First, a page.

Nature park Zlatni pjasatsi: Flora
Tree and shrub ecosystems form the main part of the park’s vegetation. They occupy 90% of the territory of the park. The mixed deciduous forests, in which hornbeam, moss-capped oak and Hungarian oak prevail, are the most widely distributed. Although the Nature park covers a relatively small area it is a unique combination of oak forests typical of the region with wet forests overgrown with lianas in the dingles near the sea and submediterranean shrub species on the dry slopes. The primary, i.e. indigenous vegetation of the park is represented by forest ecosystems where oaks and ecosystems of dense-forest type are dominant. The primary ecosystems in which various types of oaks – moss-capped oak, Hungarian oak, swamp white oak are predominating together with silver-leafed lime, manna ash, yoke-elm, field maple etc. cover the hilly areas in the central part of the park. These forests include almost all tree species typical of the lower tree growing zone (up to 1000 m above sea level). Some of them (limes, elms) are over 100 years old. The common mullein, toadflax and ribwort are dominant herbaceous species. The dense-forest ecosystems cover quite a small area in the southeastern part of the park. They occupy areas with high soil and air humidity. These are deciduous species (Caucasian ash, moss-capped oak, yoke-elm, white poplar, white fir, Mahaleb cherry), overgrown with climbing vegetation: old man’s beard, wild vines, ivy, hop and silk vine. These forests are surprisingly similar to the rain forests. The wood horsetail, oriental iris, wild orchids, cuckoopint are common herbaceous species. Shrub ecosystems cover the steep parts of the park with thin top soil layers and a calcareous rock base. The lilac, crown vetch, jasmine, Christ’s thorn are dominant shrub species. Herbaceous species are mostly drought-resistant. Rare species such as fernleaf wormwood, fieldchamomile, and the protected species Joint-pine can be found. The forest has changed during its age-old co-existence with man. Primary vegetation has been replaced with hornbeam spinneys on a relatively large area in the park – on dry and rocky places and on poor soils. Besides the hornbeam, manna ash, broad-leafed lime etc. can be found in these forests. Venerable trees, representatives of the primary vegetation, are common. The snowdrop and Caucasian primula are protected herbaceous species of interest. The so-called cultivated ecosystems are a result of human activity. The most widely distributed coniferous crops in the park are Austrian pine, cypress and cedar and the deciduous crops acacia, flowering ash, white poplar. The flora of the Golden Sands Natural park includes about 500 species of vascular plants. The rare, threatened and protected species, which number 21 on the territory of the park, are the most important among them.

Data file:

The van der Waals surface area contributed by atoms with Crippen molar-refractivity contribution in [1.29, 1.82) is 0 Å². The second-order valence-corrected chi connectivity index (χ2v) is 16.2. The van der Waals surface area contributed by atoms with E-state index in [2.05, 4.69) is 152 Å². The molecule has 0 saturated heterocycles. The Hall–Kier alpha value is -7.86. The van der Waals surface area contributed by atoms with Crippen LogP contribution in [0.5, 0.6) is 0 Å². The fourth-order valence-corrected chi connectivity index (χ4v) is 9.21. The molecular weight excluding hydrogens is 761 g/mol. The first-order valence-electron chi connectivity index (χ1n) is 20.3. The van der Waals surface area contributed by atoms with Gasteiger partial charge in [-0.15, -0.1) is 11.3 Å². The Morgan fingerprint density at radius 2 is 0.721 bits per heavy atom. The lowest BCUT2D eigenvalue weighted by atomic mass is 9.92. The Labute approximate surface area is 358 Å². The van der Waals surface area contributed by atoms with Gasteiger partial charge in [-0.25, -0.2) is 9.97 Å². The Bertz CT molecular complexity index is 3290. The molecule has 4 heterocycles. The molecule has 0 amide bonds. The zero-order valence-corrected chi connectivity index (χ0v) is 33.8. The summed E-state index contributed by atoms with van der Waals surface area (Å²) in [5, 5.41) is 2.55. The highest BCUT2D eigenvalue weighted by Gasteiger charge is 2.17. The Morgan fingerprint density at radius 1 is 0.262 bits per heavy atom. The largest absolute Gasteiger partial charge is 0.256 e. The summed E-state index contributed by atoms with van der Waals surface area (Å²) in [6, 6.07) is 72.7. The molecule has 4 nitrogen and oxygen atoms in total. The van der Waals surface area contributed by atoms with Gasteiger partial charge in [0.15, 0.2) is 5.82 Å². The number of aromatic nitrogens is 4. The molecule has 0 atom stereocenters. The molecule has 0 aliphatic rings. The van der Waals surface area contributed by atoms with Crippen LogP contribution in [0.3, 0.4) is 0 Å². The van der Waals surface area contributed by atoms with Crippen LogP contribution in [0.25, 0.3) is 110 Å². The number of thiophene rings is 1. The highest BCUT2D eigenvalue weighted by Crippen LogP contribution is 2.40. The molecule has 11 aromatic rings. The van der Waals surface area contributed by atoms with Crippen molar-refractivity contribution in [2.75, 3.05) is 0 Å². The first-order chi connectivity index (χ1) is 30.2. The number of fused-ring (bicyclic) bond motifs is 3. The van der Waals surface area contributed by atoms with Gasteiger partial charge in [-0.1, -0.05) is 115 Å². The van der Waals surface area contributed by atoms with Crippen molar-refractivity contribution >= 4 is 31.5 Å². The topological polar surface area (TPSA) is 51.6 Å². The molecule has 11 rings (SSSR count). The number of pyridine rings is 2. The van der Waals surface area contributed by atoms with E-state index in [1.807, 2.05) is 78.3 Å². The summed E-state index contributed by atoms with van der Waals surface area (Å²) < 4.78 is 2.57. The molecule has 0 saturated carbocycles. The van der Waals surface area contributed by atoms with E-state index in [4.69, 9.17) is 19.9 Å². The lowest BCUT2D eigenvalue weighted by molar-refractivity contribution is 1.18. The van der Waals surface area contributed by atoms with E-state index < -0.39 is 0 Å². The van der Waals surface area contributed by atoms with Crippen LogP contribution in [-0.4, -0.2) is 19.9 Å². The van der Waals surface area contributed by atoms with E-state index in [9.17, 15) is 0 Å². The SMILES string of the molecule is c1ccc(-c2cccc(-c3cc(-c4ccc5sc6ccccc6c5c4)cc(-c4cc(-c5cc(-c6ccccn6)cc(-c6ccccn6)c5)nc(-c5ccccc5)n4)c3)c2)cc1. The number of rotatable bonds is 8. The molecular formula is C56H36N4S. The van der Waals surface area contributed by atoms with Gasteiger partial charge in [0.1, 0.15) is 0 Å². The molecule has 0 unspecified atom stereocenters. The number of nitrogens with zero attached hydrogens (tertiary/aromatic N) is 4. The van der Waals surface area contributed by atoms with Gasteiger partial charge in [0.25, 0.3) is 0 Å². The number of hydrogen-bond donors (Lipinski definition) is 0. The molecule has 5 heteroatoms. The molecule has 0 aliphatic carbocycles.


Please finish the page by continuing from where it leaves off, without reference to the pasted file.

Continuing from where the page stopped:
The flora of the Pobiti Kamani protected area includes more than 350 species of higher plants. This is quite a considerable diversity having in mind the relatively small area and the extreme conditions of the sandy terrain. The families richest in species are Asteraceae – 35 species, Poaceae – 28 species and Caryophyllaceae – 24 species. Grass vegetation is prevalent. Communities dominated by typical sand-loving (psamophytic) species occupy the largest part of the area. They are characterized with considerable species diversity and irregular spatial structure. Tree species form a very small part of the vegetation cover. In the stone groups 4 world endangered species can be met: Anthemis regis-borisii, Arenaria rigida, Dianthus nardiformis, Verbascum purpureum. The rarest from these species is Arenaria rigida and Protected area Pobiti Kamani is the only place in Bulgaria where it can be seen.